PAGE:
Mansfield radio station hit by 'winker' song hijacker

Robert "Doc" Cox
Image caption Ivor Biggun frontman Robert "Doc" Cox was a regular face on 1980s show That's Life

An adult-themed song has been played on a local radio station in a series of rogue broadcasts.

Mansfield 103.2 has reportedly been targeted eight times in the past month.

Outside broadcasts are being hijacked and replaced with The Winker's Song by comedy band Ivor Biggun.

The station said attempts to catch the culprit had so far failed and some listeners had complained "their children have started humming the song".

Station manager Tony Delahunty said the latest occasion was on Sunday when a live interview from the town's Party in the Market event was interrupted by a male voice shouting, then the song playing.

Mobile transmitter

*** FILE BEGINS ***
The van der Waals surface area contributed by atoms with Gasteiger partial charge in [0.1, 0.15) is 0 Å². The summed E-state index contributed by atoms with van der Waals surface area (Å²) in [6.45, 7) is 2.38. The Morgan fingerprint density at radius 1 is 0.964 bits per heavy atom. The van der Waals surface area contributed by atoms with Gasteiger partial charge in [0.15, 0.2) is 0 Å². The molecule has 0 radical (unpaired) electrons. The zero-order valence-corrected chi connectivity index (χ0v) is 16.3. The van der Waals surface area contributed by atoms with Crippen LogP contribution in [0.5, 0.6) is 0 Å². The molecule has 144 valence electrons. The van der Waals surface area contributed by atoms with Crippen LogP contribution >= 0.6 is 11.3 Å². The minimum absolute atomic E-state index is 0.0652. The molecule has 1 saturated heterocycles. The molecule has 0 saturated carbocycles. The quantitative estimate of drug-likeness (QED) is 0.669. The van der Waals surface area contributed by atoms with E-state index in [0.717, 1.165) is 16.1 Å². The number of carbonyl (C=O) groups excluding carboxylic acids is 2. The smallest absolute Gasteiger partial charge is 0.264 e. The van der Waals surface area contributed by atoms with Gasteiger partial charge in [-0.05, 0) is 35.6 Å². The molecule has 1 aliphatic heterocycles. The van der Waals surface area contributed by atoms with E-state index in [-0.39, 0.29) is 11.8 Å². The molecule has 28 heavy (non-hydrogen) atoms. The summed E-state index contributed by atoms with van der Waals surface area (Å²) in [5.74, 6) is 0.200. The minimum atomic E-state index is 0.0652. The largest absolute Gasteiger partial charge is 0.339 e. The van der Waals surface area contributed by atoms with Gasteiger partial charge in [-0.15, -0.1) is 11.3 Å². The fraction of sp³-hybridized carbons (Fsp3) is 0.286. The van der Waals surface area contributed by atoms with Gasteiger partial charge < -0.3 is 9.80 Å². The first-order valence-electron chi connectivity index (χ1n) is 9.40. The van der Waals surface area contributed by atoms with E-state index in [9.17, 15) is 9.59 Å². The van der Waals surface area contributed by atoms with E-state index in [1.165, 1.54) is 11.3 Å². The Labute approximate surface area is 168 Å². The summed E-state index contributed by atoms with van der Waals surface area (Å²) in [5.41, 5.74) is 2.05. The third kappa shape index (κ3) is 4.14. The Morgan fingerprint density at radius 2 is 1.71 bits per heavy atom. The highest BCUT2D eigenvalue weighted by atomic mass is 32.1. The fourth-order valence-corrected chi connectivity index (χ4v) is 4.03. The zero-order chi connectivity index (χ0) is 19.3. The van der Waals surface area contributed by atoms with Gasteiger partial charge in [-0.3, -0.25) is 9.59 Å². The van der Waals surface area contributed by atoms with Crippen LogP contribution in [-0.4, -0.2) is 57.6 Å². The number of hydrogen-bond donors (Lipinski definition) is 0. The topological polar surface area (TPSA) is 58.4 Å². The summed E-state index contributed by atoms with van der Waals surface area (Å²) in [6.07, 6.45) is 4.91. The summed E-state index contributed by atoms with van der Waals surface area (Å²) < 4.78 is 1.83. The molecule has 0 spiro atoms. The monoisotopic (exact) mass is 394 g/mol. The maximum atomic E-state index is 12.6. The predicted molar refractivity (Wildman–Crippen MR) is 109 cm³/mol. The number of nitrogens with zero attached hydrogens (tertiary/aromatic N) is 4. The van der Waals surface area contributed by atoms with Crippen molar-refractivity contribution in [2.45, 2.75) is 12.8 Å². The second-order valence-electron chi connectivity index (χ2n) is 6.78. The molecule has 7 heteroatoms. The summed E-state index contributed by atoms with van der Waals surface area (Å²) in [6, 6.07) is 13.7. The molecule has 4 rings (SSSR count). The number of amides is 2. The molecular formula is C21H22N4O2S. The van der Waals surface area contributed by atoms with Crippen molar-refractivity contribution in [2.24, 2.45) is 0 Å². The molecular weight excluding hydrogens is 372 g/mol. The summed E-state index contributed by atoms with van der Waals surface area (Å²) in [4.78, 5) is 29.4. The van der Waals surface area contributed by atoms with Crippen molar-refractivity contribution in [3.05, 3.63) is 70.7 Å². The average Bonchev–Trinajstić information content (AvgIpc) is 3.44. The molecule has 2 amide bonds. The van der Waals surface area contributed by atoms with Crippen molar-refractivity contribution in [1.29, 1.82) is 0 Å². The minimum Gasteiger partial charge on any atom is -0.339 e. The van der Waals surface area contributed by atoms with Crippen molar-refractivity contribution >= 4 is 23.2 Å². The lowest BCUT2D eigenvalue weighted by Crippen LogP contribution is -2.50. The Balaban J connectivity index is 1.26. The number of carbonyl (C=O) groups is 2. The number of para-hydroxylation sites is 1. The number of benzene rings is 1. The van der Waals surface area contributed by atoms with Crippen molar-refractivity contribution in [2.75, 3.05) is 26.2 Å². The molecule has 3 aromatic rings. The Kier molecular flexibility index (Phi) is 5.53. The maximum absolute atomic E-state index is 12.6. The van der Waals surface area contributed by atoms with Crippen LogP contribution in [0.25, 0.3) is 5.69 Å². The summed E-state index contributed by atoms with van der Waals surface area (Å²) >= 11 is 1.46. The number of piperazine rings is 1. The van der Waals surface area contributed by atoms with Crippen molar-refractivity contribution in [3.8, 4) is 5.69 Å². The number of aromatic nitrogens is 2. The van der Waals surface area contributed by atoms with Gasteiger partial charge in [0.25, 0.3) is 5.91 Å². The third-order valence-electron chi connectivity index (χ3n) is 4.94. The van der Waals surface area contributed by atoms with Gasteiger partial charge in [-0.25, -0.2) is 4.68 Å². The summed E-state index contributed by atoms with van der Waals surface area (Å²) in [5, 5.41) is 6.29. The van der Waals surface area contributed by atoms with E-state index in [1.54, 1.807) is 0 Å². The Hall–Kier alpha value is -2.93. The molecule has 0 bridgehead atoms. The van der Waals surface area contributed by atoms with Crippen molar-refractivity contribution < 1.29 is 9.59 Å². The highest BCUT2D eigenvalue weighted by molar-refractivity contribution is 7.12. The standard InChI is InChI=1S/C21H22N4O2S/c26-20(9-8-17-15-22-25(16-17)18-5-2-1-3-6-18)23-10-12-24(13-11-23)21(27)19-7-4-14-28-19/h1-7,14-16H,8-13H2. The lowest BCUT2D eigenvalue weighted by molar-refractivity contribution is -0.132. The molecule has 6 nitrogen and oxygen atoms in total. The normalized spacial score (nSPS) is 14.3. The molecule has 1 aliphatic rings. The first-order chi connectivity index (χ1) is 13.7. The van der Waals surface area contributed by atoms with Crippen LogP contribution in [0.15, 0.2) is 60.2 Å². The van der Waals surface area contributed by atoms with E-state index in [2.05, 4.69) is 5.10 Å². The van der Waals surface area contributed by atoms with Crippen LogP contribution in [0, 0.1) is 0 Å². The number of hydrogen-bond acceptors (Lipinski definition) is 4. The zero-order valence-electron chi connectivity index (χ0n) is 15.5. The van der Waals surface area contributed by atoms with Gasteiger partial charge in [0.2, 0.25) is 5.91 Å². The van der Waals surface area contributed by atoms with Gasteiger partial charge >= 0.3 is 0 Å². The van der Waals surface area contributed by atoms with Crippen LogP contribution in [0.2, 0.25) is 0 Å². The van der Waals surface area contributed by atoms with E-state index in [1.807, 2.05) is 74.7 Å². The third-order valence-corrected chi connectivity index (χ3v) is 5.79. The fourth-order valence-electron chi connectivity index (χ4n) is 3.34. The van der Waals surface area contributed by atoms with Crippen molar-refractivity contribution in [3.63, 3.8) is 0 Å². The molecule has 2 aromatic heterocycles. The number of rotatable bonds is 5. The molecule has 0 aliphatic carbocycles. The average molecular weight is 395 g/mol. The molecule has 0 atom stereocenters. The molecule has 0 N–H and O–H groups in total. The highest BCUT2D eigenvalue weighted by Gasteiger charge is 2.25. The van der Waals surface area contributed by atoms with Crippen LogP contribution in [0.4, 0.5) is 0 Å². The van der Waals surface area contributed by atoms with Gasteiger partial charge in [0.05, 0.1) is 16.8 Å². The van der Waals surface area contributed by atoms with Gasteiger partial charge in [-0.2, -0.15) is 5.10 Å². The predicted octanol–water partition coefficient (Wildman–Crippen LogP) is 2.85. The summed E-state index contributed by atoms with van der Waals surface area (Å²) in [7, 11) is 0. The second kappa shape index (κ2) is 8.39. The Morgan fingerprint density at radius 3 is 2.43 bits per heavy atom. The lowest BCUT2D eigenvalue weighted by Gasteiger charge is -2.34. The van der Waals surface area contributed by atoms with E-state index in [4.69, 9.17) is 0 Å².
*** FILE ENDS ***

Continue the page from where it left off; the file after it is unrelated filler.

He said: "We have had calls from people who have found it hilarious, while some have raised their concerns, including our competitors, and a lot of people in the industry are aghast at how difficult it is to stop these people.

"For listeners under the age of 11 travelling to school, it can be a very offensive thing for them to hear, so I just want it to stop.

"But I would also love to see who it is and have them caught."

"There's absolutely nothing we can do," he continued.

"The first time we reported it to the police, but they said they would have to catch him in the act. Our transmitter people can't do anything because the person is using a mobile transmitter."

Ivor Biggun is fronted by Robert "Doc" Cox, best known for his appearances on BBC TV's That's Life programme. The band has released four albums of double-entendre filled songs.

Criminal activity

Mr Delahunty said communications regulator Ofcom had tried to track the offender on three occasions but had so far also been unsuccessful.

A spokesperson said: "Ofcom takes malicious radio interference extremely seriously.

"Our Spectrum Engineering Officers are working closely with Mansfield 103.2 to trace and identify those responsible for these criminal activities."

They added maliciously causing interference was a criminal act that carries a maximum punishment of two years' imprisonment and an unlimited fine.

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